Day after day the prison life went on in the same round without any change or hope of change. The bitterness and loneliness of the poor man’s lot grew upon him as months and years passed without a word from his family or friends and without hope of ever seeing one of them again. And by and by a time came when he could no longer even find amusement in sketching upon the walls of his cell, for not one vacant spot was left in all that space where he could draw a picture. He was a very unhappy man indeed, and it is hard to say how it might have ended. But one day a new interest came into his life—an interest which changed the poor fellow from an unhappy bitter man who had come to hate everybody and everything, into one who forgot all wrong and who learned to see only the good and the beautiful in all around him. And this interest came about through the growing up of a tiny stray seed which had been blown into the courtyard by the wind and had taken root between two of the great stones with which the courtyard was paved.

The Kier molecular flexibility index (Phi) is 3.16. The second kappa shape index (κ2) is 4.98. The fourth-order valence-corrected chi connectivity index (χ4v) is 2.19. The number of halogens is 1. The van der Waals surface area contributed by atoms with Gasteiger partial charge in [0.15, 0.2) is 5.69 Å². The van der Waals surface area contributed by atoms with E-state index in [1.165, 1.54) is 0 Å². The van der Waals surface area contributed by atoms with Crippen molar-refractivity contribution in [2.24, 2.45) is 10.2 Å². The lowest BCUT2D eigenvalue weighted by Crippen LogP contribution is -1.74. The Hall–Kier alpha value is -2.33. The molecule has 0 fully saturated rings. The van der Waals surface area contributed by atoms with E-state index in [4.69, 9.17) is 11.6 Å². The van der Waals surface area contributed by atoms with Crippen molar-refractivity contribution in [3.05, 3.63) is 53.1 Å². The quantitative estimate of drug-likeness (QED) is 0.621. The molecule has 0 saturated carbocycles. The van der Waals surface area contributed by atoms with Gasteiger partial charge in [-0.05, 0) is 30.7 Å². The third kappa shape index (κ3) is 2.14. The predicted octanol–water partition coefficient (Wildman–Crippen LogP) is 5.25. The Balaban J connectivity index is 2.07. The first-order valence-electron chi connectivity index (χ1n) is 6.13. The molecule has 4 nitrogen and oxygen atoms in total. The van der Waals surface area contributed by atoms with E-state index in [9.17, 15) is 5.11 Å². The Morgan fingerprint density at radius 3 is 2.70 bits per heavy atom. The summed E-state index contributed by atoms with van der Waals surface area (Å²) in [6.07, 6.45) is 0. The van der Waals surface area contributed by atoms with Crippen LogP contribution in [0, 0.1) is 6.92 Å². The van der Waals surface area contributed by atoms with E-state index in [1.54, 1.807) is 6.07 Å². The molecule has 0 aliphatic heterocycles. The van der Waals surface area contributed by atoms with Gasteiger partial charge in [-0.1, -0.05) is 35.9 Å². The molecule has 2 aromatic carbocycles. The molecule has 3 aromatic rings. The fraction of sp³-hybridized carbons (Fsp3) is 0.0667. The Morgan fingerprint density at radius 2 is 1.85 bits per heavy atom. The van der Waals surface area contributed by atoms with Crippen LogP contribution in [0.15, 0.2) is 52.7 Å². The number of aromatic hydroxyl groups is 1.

It happened that one day as the prisoner was taking his daily walk his eyes caught sight of the bright green of the little seedling just in time to save it from being crushed beneath his foot. He stopped and looked closer. Then he saw how a little plant had sent down its rootlets into the crevice between the stones and had struggled to push its head up where its green leaves might catch what they could of the scant sunshine. He thought how wonderful it was that the little seed had found courage to take root and struggle for life in the dark and gloomy courtyard of the prison. “Brave little plant,” he said. “You deserve to live. I shall watch over you and guard you, for the wind and the hail are hard enemies.”